The Supreme Court has ruled that the government’s imposition of fees for access to employment tribunals is unlawful, as it prevents access to justice.
The Fees Order was introduced in 2013 by the government in order, in its view, to transfer the cost from the taxpayer to the claimant, to deter unmeritorious claims and to facilitate earlier settlement.
The Supreme Court has rejected those criteria and moved to a much earlier philosophy on access to justice.
The government had introduced the fees via secondary legislation and that is now determined to be unlawful with such a fundamental change to court fees requiring an act of parliament.
It is to be expected that the number of tribunal applications, that had been significantly reduced since the imposition of the fees will now rise again.
Since fees were introduced in 2013, the number of Employment Tribunal cases has dropped significantly from around 218,000 to approximately 70,000 per annum, as claimants, many of whom had lost a job or had been forced to leave, could not afford to pay.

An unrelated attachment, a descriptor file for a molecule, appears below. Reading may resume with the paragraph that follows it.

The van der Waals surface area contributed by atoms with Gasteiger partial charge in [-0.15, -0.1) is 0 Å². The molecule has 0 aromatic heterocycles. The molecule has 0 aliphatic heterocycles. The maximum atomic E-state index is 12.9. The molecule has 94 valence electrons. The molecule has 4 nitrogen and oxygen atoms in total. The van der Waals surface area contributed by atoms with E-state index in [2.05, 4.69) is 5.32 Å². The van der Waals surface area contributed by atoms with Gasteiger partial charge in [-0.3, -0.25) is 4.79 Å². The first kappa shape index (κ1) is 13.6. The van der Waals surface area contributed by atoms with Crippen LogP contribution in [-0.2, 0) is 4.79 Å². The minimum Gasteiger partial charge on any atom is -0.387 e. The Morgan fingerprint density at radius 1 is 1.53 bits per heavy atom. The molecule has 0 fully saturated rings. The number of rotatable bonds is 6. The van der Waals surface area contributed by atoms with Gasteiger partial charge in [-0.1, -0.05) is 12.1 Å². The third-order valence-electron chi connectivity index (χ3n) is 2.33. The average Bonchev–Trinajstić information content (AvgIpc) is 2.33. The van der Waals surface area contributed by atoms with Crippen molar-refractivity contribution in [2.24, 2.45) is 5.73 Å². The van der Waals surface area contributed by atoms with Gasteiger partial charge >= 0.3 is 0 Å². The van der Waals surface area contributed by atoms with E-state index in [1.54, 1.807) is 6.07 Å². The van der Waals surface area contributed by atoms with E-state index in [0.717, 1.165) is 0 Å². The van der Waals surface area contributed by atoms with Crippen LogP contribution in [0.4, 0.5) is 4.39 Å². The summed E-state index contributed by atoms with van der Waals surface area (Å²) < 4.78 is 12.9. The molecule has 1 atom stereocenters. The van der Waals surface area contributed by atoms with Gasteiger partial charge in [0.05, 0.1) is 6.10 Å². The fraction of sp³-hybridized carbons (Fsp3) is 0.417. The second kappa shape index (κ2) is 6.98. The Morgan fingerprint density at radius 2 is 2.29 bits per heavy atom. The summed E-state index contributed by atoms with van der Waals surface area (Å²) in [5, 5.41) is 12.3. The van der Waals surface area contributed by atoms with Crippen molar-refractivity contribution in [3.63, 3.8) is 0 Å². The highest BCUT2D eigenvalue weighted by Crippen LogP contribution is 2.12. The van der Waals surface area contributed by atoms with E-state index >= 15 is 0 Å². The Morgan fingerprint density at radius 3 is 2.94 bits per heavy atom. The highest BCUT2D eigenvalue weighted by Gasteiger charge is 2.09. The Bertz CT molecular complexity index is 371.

The fact that they could have the fees included in an award if they won did not overcome the initial financial hurdle, which was required up front, probably many months before the court could reach a decision and may an award.
Chris Moses of Personnel Advice & Solutions in Sleaford explained that 2013 also saw the extension of the qualifying period for claims of unfair/constructive dismissal from one to two years, which seriously limited the number of people who could make such a claim.
Furthermore ACAS also introduced early conciliation in 2013, which offers both parties an opportunity to resolve matters before someone can submit their claim, which has proven to be successful in reducing the number of cases progressing to a full hearing.
“One effect of the removal of fees could be that employers come under greater pressure to try and reach a settlement through ACAS, as the claimant no longer has the financial barrier to overcome before taking their employer to court,” he said.